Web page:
The courts have sometimes pushed back on the protest laws: The South Dakota law was first blocked in a ruling from a South Dakota judge in September, before state executives agreed to the settlement. But so far, they have been less inclined to block Trump’s clumsy push on Keystone XL altogether.


Politicians willing to hold oil companies accountable are few and far between. North Dakota Governor Doug Burgum, a Republican, spoke to TC Energy officials on Thursday night, reportedly asking them to review their line inspection and monitoring practices. It’s a nice gesture, to be sure—but one that needs to be seen in light of Burgum’s other actions. In 2017, Burgum signed a bill into law that allowed companies to skip out on self-reporting spills less than 420 gallons. The same day, he signed a bill establishing a Department of Environmental Quality, officially severing the overseeing process from the state Department of Health.

In the wake of the latest spill, Dave Glatt, appointed head of the new department and a member of Burgum’s cabinet, has similarly asked TC Energy to review their processes. Glatt has even admitted multiple times, most recently in light of a blanketed 2015 gas plant spill, that the public deserves more transparency when it comes to spills. (Glatt, presumably as part of his job, has also spoken at a number of oil-and-gas conferences in the past year.)

What all these seemingly good-faith attempts at preventing future spills ignore is that these same actors have been overseeing the same industry and system since the last major disaster, and the last one, and the one before that. When it comes to pipelines, the simple fact is that it is a matter of when, not if, a series micro-fractures or a loose bolt or a lightning strike will send the pipe’s contents into the ground and potentially into the drinking water or farmland of dozens, hundreds, or thousands of citizens and wildlife. The maps and the data are all widely available to peruse for one’s own horror: As of 2016, the United States was averaging one crude oil spill every other day, or 200 barrels every 24 hours.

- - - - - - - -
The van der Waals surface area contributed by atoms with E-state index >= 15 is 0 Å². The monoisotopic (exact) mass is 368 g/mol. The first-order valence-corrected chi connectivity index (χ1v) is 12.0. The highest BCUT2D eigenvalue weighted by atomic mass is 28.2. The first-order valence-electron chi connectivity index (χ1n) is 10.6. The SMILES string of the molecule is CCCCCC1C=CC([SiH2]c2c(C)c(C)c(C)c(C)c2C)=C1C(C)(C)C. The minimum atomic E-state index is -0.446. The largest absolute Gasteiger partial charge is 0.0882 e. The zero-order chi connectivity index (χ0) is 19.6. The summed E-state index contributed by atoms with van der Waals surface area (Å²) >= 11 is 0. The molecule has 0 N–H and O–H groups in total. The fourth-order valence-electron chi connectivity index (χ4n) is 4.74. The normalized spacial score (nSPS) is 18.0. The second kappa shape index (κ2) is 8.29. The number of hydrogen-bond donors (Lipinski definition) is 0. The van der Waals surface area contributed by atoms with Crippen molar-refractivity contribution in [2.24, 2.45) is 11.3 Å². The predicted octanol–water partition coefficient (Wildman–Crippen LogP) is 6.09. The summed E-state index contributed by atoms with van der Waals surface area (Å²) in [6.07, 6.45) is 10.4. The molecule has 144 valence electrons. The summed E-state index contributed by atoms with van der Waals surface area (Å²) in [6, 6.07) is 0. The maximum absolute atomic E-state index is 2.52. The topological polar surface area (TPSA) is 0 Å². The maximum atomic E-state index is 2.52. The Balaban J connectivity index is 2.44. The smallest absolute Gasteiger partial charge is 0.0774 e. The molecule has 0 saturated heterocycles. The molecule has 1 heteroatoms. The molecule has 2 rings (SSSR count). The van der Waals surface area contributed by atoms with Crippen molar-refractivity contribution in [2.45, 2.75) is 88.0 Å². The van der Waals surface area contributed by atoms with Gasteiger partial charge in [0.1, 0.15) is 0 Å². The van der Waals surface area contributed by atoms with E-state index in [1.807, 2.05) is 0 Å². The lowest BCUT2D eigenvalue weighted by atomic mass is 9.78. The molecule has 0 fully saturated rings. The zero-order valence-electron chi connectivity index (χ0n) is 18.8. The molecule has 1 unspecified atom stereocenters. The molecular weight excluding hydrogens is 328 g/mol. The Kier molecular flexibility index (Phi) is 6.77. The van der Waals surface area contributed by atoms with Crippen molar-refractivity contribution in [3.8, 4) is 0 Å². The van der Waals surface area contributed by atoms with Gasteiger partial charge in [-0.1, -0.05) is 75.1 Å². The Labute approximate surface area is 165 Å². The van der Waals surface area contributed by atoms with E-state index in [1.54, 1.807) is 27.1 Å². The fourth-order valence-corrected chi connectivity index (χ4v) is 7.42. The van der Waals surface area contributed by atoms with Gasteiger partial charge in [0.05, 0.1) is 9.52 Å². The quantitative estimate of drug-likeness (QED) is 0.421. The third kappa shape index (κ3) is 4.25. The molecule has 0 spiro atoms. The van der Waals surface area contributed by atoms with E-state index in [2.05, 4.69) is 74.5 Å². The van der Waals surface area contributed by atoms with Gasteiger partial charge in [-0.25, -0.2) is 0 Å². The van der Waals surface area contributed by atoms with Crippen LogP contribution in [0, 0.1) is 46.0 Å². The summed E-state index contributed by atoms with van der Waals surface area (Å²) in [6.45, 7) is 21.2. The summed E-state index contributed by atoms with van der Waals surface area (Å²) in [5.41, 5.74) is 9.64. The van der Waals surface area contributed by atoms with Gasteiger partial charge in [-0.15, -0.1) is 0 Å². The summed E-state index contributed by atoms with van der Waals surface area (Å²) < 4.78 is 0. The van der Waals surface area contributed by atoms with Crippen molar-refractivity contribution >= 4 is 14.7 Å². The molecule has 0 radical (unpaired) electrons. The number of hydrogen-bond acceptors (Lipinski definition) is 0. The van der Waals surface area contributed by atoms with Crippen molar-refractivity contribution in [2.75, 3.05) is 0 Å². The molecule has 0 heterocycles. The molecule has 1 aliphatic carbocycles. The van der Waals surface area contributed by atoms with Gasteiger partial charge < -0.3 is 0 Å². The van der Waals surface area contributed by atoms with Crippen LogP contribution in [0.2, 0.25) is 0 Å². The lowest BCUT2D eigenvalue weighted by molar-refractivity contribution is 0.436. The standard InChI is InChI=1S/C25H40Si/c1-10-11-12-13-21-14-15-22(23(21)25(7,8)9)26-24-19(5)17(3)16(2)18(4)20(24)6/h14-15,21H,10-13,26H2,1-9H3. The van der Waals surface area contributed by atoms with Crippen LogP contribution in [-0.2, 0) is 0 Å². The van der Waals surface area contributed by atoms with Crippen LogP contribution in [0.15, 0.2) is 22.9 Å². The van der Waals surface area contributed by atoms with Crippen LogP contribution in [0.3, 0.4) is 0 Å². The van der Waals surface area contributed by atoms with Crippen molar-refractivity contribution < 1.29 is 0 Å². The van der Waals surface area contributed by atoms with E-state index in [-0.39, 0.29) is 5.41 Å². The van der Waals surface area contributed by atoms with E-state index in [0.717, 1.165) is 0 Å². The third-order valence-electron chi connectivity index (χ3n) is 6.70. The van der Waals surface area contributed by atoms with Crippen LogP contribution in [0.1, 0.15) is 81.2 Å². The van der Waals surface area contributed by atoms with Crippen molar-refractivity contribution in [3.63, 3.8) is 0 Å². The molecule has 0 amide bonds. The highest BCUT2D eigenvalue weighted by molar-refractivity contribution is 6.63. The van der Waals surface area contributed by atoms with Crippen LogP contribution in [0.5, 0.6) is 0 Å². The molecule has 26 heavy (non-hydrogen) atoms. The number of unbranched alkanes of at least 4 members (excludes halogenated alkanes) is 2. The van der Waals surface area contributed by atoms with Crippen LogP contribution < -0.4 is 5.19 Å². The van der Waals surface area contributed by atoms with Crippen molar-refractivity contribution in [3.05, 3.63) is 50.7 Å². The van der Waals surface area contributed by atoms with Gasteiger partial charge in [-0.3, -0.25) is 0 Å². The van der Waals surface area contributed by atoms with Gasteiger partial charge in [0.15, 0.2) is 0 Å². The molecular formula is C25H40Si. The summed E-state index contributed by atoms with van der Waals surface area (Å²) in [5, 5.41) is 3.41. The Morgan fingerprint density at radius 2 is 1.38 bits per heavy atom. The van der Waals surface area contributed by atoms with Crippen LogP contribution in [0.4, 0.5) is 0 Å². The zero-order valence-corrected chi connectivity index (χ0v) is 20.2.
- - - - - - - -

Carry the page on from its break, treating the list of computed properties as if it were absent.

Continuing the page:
In the midst of yet another oil spill, TC Energy spent Monday scooping up a pleasant local news spot for doling out a grant to a glass recycling center while simultaneously announcing a separate $1.2 billion expansion for a natural gas pipeline north of the border and boasting a net earnings of $739 million in the third quarter alone.

This is the shell game as the oil industry intends it to work—keep prying eyes distracted from the truth, minimize the initial bad press, and make verbal gesticulations indicating you are sorry for any harm done. By the time the true scope of the issue emerges, you’re already securing your next multi-million dollar, government-backed deal. There is nothing passive or accidental about it.

At the site of the latest spill in North Dakota, TC Energy security guards, not just the state-funded police, were present as soon as the company realized it had a catastrophe on its hands. As reported by the Grand Forks Herald, company security was there to stop and fine anyone who “ignored the closed road signs.” Safety measures, these days, could also be read as a warning to any who dare take a closer look.